This picture below shows which swims we ended up doing fast (red X) and which we did as 1/4 kick, 1/2 drill, 1/4 swim. The swimmer who was the contestant selected the member of the group who went next.

There are of course tons of variations you could do on this theme. I printed up our best times, team records, and world records ahead of time, but I imagine this could also be fun to do with swimming trivia.

Flying Snakes!

Ryan Woodruff, Lynchburg YMCA

I have posted here before how we sometimes use “Snakes” (swim one direction in each lane, sidewinding your way down the pool) as a means for training fly in narrow lanes. This set took it a step further with the final 25.

I timed each individual on the final 25. Their goal was to score points by achieving their individual race pace but also by kicking underwater to one of two orange hockey pucks placed on the bottom at about 8 and 12m off the Wall. This dual incentive led to some individual experimentation with more underwater kicks than they are normally comfortable with.


When swimmers finished the final 25 of each snake, they added the points to a tally counter on a nearby iPad. This helped us keep an accurate tally without me doing extra work. We ended up requiring 6 rounds to achieve our 300 point goal.

Broken Butterfly

Ryan Woodruff
Head Coach
Lynchburg YMCA

This was one of our recent most popular fly sets among the swimmers.  We had 5 lanes and 22 swimmers, so the broken 200s happened in 4 lanes with half of the group while the 5 x 50 happened in the 5th lane (against the wall) with the other half.  We had only two or three swimmers in lane, allowing for good fly technique.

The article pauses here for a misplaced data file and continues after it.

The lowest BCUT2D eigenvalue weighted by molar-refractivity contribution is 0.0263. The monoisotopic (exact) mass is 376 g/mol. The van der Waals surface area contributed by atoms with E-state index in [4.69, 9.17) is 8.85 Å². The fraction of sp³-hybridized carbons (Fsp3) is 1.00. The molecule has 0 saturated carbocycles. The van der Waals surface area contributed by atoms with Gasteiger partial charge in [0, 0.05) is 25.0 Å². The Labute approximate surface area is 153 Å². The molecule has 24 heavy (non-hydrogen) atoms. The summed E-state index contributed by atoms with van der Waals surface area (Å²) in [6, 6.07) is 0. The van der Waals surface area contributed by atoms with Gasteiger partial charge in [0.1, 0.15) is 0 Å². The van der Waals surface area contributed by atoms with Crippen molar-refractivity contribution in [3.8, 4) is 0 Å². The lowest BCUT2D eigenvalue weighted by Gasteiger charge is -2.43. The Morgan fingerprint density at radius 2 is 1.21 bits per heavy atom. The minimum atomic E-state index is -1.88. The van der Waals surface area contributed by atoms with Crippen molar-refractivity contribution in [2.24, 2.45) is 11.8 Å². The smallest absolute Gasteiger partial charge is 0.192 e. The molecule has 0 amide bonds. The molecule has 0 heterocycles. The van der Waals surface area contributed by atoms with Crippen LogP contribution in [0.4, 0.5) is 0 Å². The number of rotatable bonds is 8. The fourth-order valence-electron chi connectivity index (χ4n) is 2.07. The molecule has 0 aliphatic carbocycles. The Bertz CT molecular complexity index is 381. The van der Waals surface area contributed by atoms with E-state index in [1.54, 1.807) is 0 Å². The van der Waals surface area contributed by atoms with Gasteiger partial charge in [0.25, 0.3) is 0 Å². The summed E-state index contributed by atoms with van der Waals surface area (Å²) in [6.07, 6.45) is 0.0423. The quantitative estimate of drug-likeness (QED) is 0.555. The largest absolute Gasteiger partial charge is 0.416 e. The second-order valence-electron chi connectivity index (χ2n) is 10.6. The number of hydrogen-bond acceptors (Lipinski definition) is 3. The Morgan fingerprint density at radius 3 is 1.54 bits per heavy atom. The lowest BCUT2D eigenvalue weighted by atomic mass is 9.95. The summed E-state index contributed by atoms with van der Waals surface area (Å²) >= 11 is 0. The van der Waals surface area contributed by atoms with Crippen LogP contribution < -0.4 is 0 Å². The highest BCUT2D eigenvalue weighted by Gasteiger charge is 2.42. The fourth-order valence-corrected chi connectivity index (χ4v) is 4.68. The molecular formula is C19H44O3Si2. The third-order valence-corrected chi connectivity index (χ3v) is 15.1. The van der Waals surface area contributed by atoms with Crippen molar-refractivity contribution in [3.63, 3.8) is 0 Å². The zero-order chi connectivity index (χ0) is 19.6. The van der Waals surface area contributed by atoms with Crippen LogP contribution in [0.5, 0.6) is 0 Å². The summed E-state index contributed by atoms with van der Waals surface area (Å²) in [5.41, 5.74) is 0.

F.L.Y. = Fantastic Laps, Y’all!

Ryan Woodruff
Head Coach
Lynchburg YMCA

We did this fly set recently (SCY).  The  different instructions for A, B, and C groups were determined based on swimmers’ ability to maintain the integrity of their stroke technique over time.

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Simple Fantastic Fly Workout

Ryan Woodruff
Head Coach
Lynchburg YMCA

If you are a regular reader of this blog, you will know that our Friday Fly workouts are some of my favorites to post.  This particular workout was one of our best fly sets ever.

We train in a SCM pool primarily.  The lanes are a bit narrow and we have about 20 swimmers in 5 lanes (really not bad from a space standpoint, but still hard to train fly with doing 1-arm strokes).  This set allowed us to swim fast repeatedly with out sacrificing stroke quality for safety.  We had 16 swimmers at practice, so I split the group into two squads of 8.  The first squad of 8 swimmers used 4 lanes (2 per lane going :05 apart so that swimmer 1 would still be kicking underwater when he or she passed swimmer 2) for a fly set and then moved into a single lane for the “recovery set.”  Then squad 2 would move into the 4 lanes and do their fly set.  Thus they alternated doing the fly set and the recovery set.

The groups were split not based on speed/distance orientation but more based on how well each swimmer holds his or her fly technique under fatigue.  Those whose technique tends to suffer under duress were in group 2.  Both groups were well challenged and nobody could complain about being in the “harder” group because both swam the same total distance butterfly.

We had some excellent performances, particularly on the 75s and 100s at the end.

Free and Stroke Set for SCM

Ryan Woodruff
Head Coach
Lynchburg YMCA

We performed this set in a SCM pool, same as for most of the sets I post during the September-May time period. In this one, the time expectation of beating our best 500 SCY time during each 400 was key to the success of the set.

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Free and Stroke Set for SCM.